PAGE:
At Magic Kingdom, guests can discover if the pirate’s life is for them when they ride the swashbuckling attraction: Pirates of the Carribean. Guests can board their own pirate ships and join a band of 17th century pirates on their mischievous adventures through the Carribean. Pirates of the Carribean was an opening day attraction at Disneyland and was the last attraction to be personally overseen by Walt Disney.
|Walt Disney World Park||Magic Kingdom|
|Location in Park||Adventureland|
|Height Restrictions||Suitable for all heights|
|Age Interests||All ages|
|Thrill Type||Slow, dark ride|
|Hours||Normal park hours|
|Wait Times||Moderate to high|
|Accessibility Information||Must transfer to wheelchair and then to ride vehicle, Audio description, Handheld captioning|
Pirates of the Carribean takes guests back in history to the days when pirates sailed the seas and occupied the islands of the West Indies. This voyage to the 17th century is a slow, dark 8 minute boat ride with audio animatronics and many creative set pieces. Weathered watercraft ride vehicles hold 22 guests and travel through the 750,000 gallons of water in this attraction’s ride path.
Guests embark on rickety boats that take them through an ominous cave filled with skeletons and the wreckage of a ship. At the end of the cave, a talking skull takes a ride photo as he warns guests of the Flying Dutchman captain, Davy Jones. This photo is linked to the My Disney Experience app through guests’ magic bands. Next, the boats head down a pitch black path that leads guests down a waterfall.
This trip down a waterfall leads guests right into the middle of a canon fight. From a nearby ship, Captain Barbossa eggs on the confrontation and calls for his crew to “Fire at will”. Guests then travel into a village that has been clearly been invaded by scalawags. The village is riddled with kidnappings, ravagings, auctions, and arson.
As the village is set aflame, the pirates sing the classic tune, “Yo Ho, Yo Ho, A Pirate’s Life for Me”. Throughout these village scenes, Captain Jack Sparrow can be seen on the run for one of his many infamous misadventures. The ride concludes with a cell full of pirates trying to coerce a dog for its keys and Jack Sparrow sitting in a room full of treasure as he sings to himself.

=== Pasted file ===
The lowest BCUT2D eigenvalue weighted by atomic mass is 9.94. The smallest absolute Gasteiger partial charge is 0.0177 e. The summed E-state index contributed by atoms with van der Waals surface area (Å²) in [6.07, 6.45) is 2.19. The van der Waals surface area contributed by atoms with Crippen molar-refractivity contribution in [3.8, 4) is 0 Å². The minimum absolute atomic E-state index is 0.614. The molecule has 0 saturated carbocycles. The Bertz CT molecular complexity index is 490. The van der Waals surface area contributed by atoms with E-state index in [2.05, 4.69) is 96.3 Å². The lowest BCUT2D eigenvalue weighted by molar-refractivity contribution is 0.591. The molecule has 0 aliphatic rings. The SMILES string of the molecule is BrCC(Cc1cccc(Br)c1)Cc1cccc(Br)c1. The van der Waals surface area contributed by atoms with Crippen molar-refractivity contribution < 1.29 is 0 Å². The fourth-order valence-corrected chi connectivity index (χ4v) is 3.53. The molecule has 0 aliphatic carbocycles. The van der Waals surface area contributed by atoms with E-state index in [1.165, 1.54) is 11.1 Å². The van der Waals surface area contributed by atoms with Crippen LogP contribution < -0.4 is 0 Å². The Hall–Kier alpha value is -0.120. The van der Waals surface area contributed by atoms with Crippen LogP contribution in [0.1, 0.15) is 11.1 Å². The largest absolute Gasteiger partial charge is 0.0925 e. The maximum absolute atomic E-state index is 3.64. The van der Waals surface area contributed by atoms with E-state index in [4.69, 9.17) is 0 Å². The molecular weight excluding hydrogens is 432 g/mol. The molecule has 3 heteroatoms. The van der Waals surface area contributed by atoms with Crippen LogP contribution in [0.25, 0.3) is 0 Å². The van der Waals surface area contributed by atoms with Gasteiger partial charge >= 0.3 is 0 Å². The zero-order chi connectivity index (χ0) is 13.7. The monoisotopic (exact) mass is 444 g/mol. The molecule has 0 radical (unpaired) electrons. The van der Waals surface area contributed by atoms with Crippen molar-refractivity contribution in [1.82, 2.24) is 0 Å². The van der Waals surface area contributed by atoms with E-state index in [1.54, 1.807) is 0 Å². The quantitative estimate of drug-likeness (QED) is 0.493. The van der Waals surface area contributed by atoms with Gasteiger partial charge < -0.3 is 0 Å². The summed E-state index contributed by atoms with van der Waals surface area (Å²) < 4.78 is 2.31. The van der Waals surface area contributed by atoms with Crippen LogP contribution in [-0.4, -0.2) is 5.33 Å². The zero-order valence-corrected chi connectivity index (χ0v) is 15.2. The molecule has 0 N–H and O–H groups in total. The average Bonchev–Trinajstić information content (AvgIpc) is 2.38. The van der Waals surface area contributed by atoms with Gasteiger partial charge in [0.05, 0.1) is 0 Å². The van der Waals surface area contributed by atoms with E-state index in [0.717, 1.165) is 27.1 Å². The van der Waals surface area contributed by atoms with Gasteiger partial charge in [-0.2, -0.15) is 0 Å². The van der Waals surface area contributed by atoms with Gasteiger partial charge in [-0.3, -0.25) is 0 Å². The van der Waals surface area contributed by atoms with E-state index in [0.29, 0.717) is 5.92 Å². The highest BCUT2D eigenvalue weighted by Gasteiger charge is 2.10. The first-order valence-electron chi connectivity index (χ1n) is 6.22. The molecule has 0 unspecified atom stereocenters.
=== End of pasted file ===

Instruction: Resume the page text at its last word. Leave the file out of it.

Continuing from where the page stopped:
The adventures portrayed on this attraction inspired the Pirates of the Carribean movies franchise which began 2003 and has spawned five films so far. The success of these films lead to the addition of the movie character to the attraction such as Jack Sparrow, Captain Barbossa, and Davy Jones.
Location & Wait Times
Pirates of the Caribbean is located in Adventureland and is also close to the entrance of Frontierland. The daring pirate attraction sits just past The Jungle Cruise and across from the Tortuga Tavern.
Wait times for a voyage into the pirate world tend to be moderate but on busy days can reach higher levels. The wait times are usually the lowest first thing in the morning and late afternoon into the evening.
The building that holds Pirates of the Caribbean has similar architecture to Spanish forts. It is specifically inspired by the Castillo de San Felipe del Morro in Puerto Rico. The exterior also features a watchtower and a pirate ship mast.
To enter the queue, guests enter the fort which is full of canons and other battle supplies. The queue actually has two separate routes that lead to the ride. One side is designed to represent the “soldier” side while the other is intended to display the “Pirate” side. The two sides meet in the spot known as “Pirate’s cove” which is where guests load their own ships.
One of the most well known aspects of the Disney World queue is the two skeletons who are playing chess. The lore of this chess game is that the board is arranged in a “stalemate” situation. This means that neither player is able to make a move which renders the game unwinnable. The myth is that the two players had to stay at the board until their deaths because of the stalemate. Disney World guests may never know the truth of that chess game because as the pirates say, “Dead men tell no tales”.